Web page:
Skill: Second Language
Window of Greatest Opportunity: Birth to 10 years of age
Suggested Activities: It’s not clear why the U.S. educational system doesn’t introduce a second language until high school. It is much easier for children under the age of 10 to learn a second language than for a teenager. Parents interested in their children learning a 2nd language should start them along this path early. The earlier the better. Options include private tutors, foreign language immersion charter schools, and foreign language instruction CD-Rom’s/DVD’s for children.

Skill: Math/Logic
Window of Greatest Opportunity: 1 to 4 years of age
Suggested Activities: Circuits for math reside near those for music in the brain’s cortex. Toddlers taught simple concepts, like one and many, do better in math. Music lessons may help develop spatial skills. Parents can play counting games with their child, get their child to help them sort socks from the laundry, and help their child try to reason through life’s every day problems. A membership to the Detroit Science Center is a steal at only $75 a year and allows an entire family free entrance to the Science Center for a year.

Skill: Music
Window of Greatest Opportunity: 3 to 10 years of age
Suggested Activities: Very few concert-level performers begin playing later than the age of 10, so if you want your child to be able to play an instrument well, start early. Children love singing songs. Teach your children basic Bible songs and sing with them during a devotional time. Let your child sit near your church’s band or musicians during the service so they can see what the musicians are doing. In Detroit, the Detroit Symphony Orchestra has a children’s series of concerts you can attend. Turn off the talk radio in the car when the kids are with you and put on a VeggieTales or Fruit of the Spirit CD.

Ideas for Fun Family Outings With Your Preschoolers
By Keith Crosby

As the proud parents of two preschool age children, ages 2 and 4, our family is always looking for ideas for outings. Outings are a great alternative to having the little ones sitting in front of the television or playing computer games. And if your little angels are anything like mine they begin to climb the walls if they don’t get out every few days other than preschool classes.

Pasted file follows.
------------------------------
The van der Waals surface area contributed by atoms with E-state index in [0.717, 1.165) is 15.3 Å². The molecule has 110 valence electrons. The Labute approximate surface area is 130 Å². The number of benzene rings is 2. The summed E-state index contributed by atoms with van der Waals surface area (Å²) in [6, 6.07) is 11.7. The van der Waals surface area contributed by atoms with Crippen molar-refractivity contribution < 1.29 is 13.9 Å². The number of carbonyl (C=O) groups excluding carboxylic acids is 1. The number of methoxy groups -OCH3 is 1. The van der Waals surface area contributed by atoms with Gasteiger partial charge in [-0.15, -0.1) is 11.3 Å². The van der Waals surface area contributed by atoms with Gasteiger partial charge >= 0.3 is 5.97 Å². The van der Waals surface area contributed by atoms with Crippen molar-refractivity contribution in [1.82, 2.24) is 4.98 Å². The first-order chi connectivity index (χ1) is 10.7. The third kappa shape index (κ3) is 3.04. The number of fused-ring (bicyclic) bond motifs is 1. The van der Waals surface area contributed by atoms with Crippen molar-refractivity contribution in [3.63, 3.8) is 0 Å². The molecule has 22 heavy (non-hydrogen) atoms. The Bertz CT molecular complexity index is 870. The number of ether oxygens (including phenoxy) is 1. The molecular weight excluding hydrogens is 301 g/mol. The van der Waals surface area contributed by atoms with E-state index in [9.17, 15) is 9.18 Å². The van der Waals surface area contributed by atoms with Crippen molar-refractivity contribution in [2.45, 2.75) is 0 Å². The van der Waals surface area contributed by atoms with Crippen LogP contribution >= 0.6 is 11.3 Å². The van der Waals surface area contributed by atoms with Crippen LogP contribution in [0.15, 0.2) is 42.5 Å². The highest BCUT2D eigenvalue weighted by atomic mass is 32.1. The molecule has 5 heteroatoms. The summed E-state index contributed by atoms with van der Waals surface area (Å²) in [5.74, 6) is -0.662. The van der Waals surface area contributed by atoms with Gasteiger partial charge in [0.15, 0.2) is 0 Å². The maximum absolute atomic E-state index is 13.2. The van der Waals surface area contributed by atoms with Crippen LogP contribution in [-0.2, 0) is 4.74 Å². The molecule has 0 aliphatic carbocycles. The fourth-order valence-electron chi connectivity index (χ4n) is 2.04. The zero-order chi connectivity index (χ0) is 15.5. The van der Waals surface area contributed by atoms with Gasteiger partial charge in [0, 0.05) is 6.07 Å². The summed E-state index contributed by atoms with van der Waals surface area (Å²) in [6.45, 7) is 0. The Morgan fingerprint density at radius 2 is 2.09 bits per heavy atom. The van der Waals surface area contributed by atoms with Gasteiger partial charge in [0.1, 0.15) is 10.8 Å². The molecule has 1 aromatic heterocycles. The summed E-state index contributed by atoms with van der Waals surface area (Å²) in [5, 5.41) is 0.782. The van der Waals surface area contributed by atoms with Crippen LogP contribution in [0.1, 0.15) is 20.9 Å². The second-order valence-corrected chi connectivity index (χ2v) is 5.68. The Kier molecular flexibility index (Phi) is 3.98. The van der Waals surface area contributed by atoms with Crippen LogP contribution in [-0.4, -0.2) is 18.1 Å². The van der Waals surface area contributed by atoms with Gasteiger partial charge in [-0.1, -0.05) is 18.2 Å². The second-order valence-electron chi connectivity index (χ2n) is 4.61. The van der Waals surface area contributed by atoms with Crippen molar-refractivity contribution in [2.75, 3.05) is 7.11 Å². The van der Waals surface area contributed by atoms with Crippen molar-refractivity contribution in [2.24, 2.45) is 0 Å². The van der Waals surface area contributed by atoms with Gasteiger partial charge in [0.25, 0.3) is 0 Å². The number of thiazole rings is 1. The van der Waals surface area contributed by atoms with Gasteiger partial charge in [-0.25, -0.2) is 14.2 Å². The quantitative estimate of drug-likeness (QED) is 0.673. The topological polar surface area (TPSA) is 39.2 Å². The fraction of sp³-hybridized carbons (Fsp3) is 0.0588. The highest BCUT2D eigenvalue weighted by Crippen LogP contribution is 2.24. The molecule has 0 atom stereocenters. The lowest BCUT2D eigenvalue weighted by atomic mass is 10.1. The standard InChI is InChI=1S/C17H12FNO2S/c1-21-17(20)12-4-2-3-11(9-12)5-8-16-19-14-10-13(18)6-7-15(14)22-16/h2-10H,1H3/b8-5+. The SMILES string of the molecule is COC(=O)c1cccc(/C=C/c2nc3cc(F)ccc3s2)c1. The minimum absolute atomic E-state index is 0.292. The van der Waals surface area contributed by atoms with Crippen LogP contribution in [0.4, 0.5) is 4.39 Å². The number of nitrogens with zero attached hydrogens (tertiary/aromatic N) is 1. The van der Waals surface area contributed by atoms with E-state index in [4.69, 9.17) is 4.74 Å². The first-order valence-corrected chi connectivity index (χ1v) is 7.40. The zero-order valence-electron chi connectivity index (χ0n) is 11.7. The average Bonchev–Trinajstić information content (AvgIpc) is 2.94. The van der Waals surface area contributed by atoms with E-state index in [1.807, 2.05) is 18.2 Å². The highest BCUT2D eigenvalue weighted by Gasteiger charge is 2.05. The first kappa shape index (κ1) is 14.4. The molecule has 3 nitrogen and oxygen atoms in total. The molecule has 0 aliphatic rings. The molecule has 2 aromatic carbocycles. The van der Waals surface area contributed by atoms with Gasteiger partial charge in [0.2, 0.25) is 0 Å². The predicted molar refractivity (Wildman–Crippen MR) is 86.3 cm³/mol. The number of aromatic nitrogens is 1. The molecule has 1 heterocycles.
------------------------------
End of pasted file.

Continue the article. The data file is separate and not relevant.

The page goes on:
So, Detroit Gospel.com will be running this column over the next few months with ideas for fun outings for parents of preschool age children. Our prayer is that this column will be an informative and helpful source for moms, dads, stay-at-home moms or dads, or any caregivers of little ones who are looking for inexpensive, fun, educational, and stimulating things to do with your gang. We make it a habit to take our explorers out at least once each week on an outing and they have become quite accustomed to it.

Well, since it is winter, I have just the outing for you. A favorite of ours is The New Detroit Science Center. They have a pre-kindergarten area called the SBC Children’s Gallery which provides a 4,000-square-foot space that allows pre-kindergartners to form an interest in science as they play. My kids usually spend at least an hour there each visit. When they get tired of the Children’s Gallery we branch out to the other exhibits throughout the four-story building. And in case you think an outing like this can add up (especially after paying for admission, a couple of hot dogs, and soda), admission is free if you’re a Premium, Regular, or ASTC (Association of Science – Technology Centers) member. We have an annual ASTC membership that allows us free admission to more than 260 ASTC affiliated science museums around the world. So for $90 a year it’s well worth the investment. Happy exploring!

The New Detroit Science Center is located at 5020 John R. Street in Detroit’s Cultural Center. It is located at the corner of John R. and Warren. The Phone number is 313-577-8400 and the website address is www.sciencedetroit.org.

2018-01-07T19:54:38+00:00 December 1st, 2005|Archives, Lifestyle|